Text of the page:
"Wae's me—wae's me!" exclaimed that prince of serving-men, Caleb Balderstone, at this moment presenting himself before his master; "and is your honor, then, not ganging hame when Mysie the puir old body's in the dead thraw! Hech, sirs, but its awfu'! Ane of the big sacks o' siller—a' gowd, ye maun ken, which them gawky chields and my ain sell were lifting to your honor's chaumer, cam down on her head! Eh! but it gars me greet—ah! wull-a-wins, we maun a' dee!"

"Ah, she is a bonny thing, but ye ken she is a wee bit daft, puir lassie!" cried Madge Wildfire, smirking and bowing, to catch the eye of Jeanie Deans, who, leaning on the arm of her betrothed, Reuben Butler, stood gazing with tearful eyes upon that wreck of hope and love exhibited in the person of the ill-fated Lucy of Lammermoor.

Bless that sweet, meek face of Jeanie Deans! Many a lovelier—many a fairer were in that assemblage, yet not one more winning or truthful. The honest, pure heart shone from those mild blue eyes; one might know she could make any sacrifice for those she loved, and that guided and guarded by her own innocence and steadfast truth, neither crowns nor sceptres could daunt her from her noble purpose.

And there, too, was Effie. Not Effie, the Lily of St. Leonards, such as she was when gayly tending her little flock on St. Leonard's Craigs—not Effie, the poor, wretched criminal of the Tolbooth—but Effie, the rich and beautiful Lady Staunton, receiving with all the ease and elegance of a high-born dame the homage of the nobles surrounding her, of whom none shone more conspicuous than his grace the Duke of Argyle, on whose arm she was leaning.

With the step and bearing of a queen a noble lady now approached, and as, unattended by knight or dame, she moved gracefully through the brilliant crowd, every eye was turned on her with admiration.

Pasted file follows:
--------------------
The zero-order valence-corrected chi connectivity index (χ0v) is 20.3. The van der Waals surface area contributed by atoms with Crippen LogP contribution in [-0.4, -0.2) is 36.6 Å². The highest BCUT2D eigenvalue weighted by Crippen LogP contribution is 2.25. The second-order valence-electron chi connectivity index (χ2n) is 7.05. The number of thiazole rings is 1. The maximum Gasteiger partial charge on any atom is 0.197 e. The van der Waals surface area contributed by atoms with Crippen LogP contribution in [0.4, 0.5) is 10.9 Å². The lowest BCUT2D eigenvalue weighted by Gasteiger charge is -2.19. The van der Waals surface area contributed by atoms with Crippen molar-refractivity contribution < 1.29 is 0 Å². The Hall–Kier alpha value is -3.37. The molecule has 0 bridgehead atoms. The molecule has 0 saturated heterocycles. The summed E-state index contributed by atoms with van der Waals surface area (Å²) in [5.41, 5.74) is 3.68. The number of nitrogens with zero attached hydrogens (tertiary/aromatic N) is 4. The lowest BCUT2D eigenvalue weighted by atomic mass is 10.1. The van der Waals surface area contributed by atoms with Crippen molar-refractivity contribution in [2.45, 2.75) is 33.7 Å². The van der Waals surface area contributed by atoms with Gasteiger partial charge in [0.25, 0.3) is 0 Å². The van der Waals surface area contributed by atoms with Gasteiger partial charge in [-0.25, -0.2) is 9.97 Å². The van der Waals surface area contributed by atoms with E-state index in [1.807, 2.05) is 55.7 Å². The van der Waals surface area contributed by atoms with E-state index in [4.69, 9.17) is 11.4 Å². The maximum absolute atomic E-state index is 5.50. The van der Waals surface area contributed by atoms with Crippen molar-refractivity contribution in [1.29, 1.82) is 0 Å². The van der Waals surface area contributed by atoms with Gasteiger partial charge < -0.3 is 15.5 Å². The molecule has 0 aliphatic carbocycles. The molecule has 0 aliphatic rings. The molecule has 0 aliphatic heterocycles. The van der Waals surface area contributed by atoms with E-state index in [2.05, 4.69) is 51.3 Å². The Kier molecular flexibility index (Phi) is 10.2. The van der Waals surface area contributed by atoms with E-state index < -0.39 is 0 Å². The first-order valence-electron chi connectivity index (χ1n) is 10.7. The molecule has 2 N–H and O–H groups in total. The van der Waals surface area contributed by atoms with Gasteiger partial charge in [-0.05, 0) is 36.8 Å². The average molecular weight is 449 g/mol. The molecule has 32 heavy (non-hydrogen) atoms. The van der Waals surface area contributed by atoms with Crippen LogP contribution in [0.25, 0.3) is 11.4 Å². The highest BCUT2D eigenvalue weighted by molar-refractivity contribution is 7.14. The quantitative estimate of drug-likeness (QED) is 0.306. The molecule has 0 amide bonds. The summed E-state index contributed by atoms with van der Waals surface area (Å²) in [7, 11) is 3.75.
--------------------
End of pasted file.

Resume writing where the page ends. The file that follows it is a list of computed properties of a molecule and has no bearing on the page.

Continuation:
Need I say it was Rebecca, the Jewess.

A rich turban of yellow silk, looped at the side by an aigrette of diamonds, and confining a beautiful ostrich plume, was folded over her polished brow, from which her long, raven tresses floated in beautiful curls around her superb neck and shoulders. A simarre of crimson silk, studded with jewels, and gathered to her slender waist by a magnificent girdle of fine gold, reached below the hips, where it was met by a flowing robe of silver tissue bordered with pearls. In queenly dignity she was about to pass from the saloon, when the noble Richard of the Lion Heart stepped hastily forward, and respectfully saluted her. He still wore his sable armor, and with his visor thrown back, had for some time been negligently reclining against one of the lofty pillars, a careless spectator of the scene around him. The lovely Jewess paused, and with graceful ease replied to the address of the monarch; but at that moment the voice of Ivanhoe, speaking to Rowena, fell on her ear—and with a hurried reverence to Cœur de Lion, she glided from the apartment.

"No, Ivanhoe," thought I, "thou hast not done wisely—beautiful as is the fair Rowena, to whom thy troth stands plighted—thou shouldst have won the peerless Rebecca for thy bride."

I was aroused from the revery into which I had unconsciously fallen by a hoarse voice at my elbow repeating a Pater Noster, and turning around, I beheld the jovial Friar of Copmanhurst, one hand grasping a huge oaken cudgel, the other swiftly running over his rosary.

Mary of Avenel next appeared, and (or it may have been fancy) near her floated the airy vision of the White Lady.

There was Sir Piercie Shafton, too, and the miller's black-eyed daughter. The voice of the knight was low and apparently his words were tender; for poor Mysie Happer, with cheeks like a fresh-blown rose, and sparkling eyes, drank in with her whole soul the honeyed accents of the Euphoist.